Related Articles:

When criticism of Israel crosses the line to extreme antisemitism: London edition   (UK Media Watch) 

 

 

BBC fails to tell audiences what was really behind Cardiff football match demo

Notable aspects of BBC promotion of its coverage of the September 6th football match between Israel and Wales included the gratuitous use of an image showing a flag belonging to neither of the countries participating in the game and no less ‘creative’ use of an apostrophe.

BBC Wales vs Israel flag

BBC Wales vs Israel 5live

Visitors to the BBC News website’s Wales page also found a short article headlined “Pro and anti-Israel demonstrations ahead of Euro game” but in the body of the article the demonstrators previously accurately described as ‘anti-Israel’ became “protestors backing Palestine”.Wales game art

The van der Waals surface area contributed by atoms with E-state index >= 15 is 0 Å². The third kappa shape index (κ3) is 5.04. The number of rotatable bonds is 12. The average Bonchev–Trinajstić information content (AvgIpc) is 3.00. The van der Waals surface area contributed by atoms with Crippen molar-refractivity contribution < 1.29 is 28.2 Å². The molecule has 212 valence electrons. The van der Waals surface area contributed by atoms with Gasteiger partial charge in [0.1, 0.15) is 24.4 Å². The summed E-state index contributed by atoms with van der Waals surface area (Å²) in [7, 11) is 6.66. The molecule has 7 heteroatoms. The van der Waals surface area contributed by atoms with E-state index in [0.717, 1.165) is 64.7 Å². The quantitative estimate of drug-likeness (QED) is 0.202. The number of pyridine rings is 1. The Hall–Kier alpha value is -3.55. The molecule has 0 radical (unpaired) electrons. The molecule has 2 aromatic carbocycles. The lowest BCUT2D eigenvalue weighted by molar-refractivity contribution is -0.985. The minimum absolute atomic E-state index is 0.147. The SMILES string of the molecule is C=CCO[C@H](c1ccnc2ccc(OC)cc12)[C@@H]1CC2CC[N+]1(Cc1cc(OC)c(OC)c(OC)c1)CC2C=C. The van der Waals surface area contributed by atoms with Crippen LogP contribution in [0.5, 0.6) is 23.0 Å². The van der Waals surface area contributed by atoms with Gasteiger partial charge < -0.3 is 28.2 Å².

“Protestors backing Palestine and supporters of Israel have held counter demonstrations ahead of Wales’ crunch Euro 2016 qualifier in Cardiff.

Up to 2,000 people joined a march for Palestine from City Hall towards Cardiff City Stadium, where Wales kicks off against Israel at 17:00 BST.”

Whilst other media outlets quoted smaller numbers of participants (WalesOnline had 75% of the BBC’s figure, the Guardian used the term “hundreds” and Ha’aretz “a few hundred”), the outstanding feature of this report is its evasive representation of the organisers of the demonstration and their motives.

“Organisers claim sport is being used as a public relations tool by Israel. […]

The pro-Palestine protest was organised by Fair Play for Palestine, with calls for Israel to be stripped of its membership of football’s governing body, Fifa.”